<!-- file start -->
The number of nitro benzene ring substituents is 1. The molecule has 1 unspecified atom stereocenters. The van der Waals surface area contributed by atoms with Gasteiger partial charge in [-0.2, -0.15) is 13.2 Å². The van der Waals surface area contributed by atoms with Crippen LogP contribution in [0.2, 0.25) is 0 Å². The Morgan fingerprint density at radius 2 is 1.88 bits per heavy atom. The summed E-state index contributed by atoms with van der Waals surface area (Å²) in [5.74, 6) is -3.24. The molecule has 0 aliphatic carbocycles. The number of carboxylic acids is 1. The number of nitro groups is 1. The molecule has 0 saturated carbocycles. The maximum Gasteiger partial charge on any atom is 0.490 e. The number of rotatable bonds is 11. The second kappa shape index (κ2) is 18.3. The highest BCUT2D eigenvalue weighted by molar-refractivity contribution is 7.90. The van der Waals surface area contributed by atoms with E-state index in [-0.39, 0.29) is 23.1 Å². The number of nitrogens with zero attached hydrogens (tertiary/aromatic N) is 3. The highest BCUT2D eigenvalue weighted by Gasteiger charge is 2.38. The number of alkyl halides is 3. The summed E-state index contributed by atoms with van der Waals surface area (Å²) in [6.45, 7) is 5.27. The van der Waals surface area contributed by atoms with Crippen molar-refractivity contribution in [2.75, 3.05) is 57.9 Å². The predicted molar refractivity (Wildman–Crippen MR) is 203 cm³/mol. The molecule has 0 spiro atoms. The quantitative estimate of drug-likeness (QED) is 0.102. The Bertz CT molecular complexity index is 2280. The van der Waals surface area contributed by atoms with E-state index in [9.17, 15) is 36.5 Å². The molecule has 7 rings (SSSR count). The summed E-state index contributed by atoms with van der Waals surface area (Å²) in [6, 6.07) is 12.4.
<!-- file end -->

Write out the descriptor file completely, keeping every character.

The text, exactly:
The number of nitro benzene ring substituents is 1. The molecule has 1 unspecified atom stereocenters. The van der Waals surface area contributed by atoms with Gasteiger partial charge in [-0.2, -0.15) is 13.2 Å². The van der Waals surface area contributed by atoms with Crippen LogP contribution in [0.2, 0.25) is 0 Å². The Morgan fingerprint density at radius 2 is 1.88 bits per heavy atom. The summed E-state index contributed by atoms with van der Waals surface area (Å²) in [5.74, 6) is -3.24. The molecule has 0 aliphatic carbocycles. The number of carboxylic acids is 1. The number of nitro groups is 1. The molecule has 0 saturated carbocycles. The maximum Gasteiger partial charge on any atom is 0.490 e. The number of rotatable bonds is 11. The second kappa shape index (κ2) is 18.3. The highest BCUT2D eigenvalue weighted by molar-refractivity contribution is 7.90. The van der Waals surface area contributed by atoms with E-state index in [-0.39, 0.29) is 23.1 Å². The number of nitrogens with zero attached hydrogens (tertiary/aromatic N) is 3. The highest BCUT2D eigenvalue weighted by Gasteiger charge is 2.38. The number of alkyl halides is 3. The summed E-state index contributed by atoms with van der Waals surface area (Å²) in [6.45, 7) is 5.27. The van der Waals surface area contributed by atoms with Crippen molar-refractivity contribution in [2.75, 3.05) is 57.9 Å². The predicted molar refractivity (Wildman–Crippen MR) is 203 cm³/mol. The molecule has 0 spiro atoms. The quantitative estimate of drug-likeness (QED) is 0.102. The Bertz CT molecular complexity index is 2280. The van der Waals surface area contributed by atoms with E-state index in [9.17, 15) is 36.5 Å². The molecule has 7 rings (SSSR count). The summed E-state index contributed by atoms with van der Waals surface area (Å²) in [6, 6.07) is 12.4.